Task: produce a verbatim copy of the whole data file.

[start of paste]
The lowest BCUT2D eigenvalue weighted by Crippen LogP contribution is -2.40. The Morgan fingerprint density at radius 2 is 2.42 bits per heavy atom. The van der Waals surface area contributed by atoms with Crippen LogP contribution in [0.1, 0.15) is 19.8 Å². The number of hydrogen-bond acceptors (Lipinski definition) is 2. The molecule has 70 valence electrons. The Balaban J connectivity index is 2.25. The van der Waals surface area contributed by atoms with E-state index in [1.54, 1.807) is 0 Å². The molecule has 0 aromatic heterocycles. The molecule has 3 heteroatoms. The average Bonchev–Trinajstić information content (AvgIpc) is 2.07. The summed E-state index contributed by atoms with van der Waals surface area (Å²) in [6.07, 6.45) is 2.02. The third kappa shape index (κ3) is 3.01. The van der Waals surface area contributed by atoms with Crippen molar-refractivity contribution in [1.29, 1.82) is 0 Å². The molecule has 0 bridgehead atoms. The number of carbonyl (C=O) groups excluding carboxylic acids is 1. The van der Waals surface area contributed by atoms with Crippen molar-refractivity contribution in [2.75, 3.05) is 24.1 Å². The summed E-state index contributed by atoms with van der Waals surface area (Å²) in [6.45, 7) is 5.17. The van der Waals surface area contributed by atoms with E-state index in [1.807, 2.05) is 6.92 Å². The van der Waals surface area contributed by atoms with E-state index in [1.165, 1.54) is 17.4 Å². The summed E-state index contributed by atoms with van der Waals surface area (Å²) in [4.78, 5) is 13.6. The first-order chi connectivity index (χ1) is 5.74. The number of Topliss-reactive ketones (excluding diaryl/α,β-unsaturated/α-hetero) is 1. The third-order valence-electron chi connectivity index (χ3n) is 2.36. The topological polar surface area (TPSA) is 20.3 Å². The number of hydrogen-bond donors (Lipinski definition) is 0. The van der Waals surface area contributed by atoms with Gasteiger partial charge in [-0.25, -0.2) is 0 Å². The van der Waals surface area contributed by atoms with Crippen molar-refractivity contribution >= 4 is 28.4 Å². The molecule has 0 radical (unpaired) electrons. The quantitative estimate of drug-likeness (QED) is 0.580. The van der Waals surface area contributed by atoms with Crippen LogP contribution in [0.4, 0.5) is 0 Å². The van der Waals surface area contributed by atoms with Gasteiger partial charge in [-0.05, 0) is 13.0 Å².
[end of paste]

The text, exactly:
The lowest BCUT2D eigenvalue weighted by Crippen LogP contribution is -2.40. The Morgan fingerprint density at radius 2 is 2.42 bits per heavy atom. The van der Waals surface area contributed by atoms with Crippen LogP contribution in [0.1, 0.15) is 19.8 Å². The number of hydrogen-bond acceptors (Lipinski definition) is 2. The molecule has 70 valence electrons. The Balaban J connectivity index is 2.25. The van der Waals surface area contributed by atoms with E-state index in [1.54, 1.807) is 0 Å². The molecule has 0 aromatic heterocycles. The molecule has 3 heteroatoms. The average Bonchev–Trinajstić information content (AvgIpc) is 2.07. The summed E-state index contributed by atoms with van der Waals surface area (Å²) in [6.07, 6.45) is 2.02. The third kappa shape index (κ3) is 3.01. The van der Waals surface area contributed by atoms with Crippen molar-refractivity contribution in [1.29, 1.82) is 0 Å². The molecule has 0 bridgehead atoms. The number of carbonyl (C=O) groups excluding carboxylic acids is 1. The van der Waals surface area contributed by atoms with Crippen molar-refractivity contribution in [2.75, 3.05) is 24.1 Å². The summed E-state index contributed by atoms with van der Waals surface area (Å²) in [6.45, 7) is 5.17. The van der Waals surface area contributed by atoms with E-state index in [1.807, 2.05) is 6.92 Å². The van der Waals surface area contributed by atoms with E-state index in [1.165, 1.54) is 17.4 Å². The summed E-state index contributed by atoms with van der Waals surface area (Å²) in [4.78, 5) is 13.6. The first-order chi connectivity index (χ1) is 5.74. The number of Topliss-reactive ketones (excluding diaryl/α,β-unsaturated/α-hetero) is 1. The third-order valence-electron chi connectivity index (χ3n) is 2.36. The topological polar surface area (TPSA) is 20.3 Å². The number of hydrogen-bond donors (Lipinski definition) is 0. The van der Waals surface area contributed by atoms with Gasteiger partial charge in [-0.25, -0.2) is 0 Å². The van der Waals surface area contributed by atoms with Crippen molar-refractivity contribution >= 4 is 28.4 Å². The molecule has 0 radical (unpaired) electrons. The quantitative estimate of drug-likeness (QED) is 0.580. The van der Waals surface area contributed by atoms with Crippen LogP contribution in [0.4, 0.5) is 0 Å². The van der Waals surface area contributed by atoms with Gasteiger partial charge in [-0.05, 0) is 13.0 Å².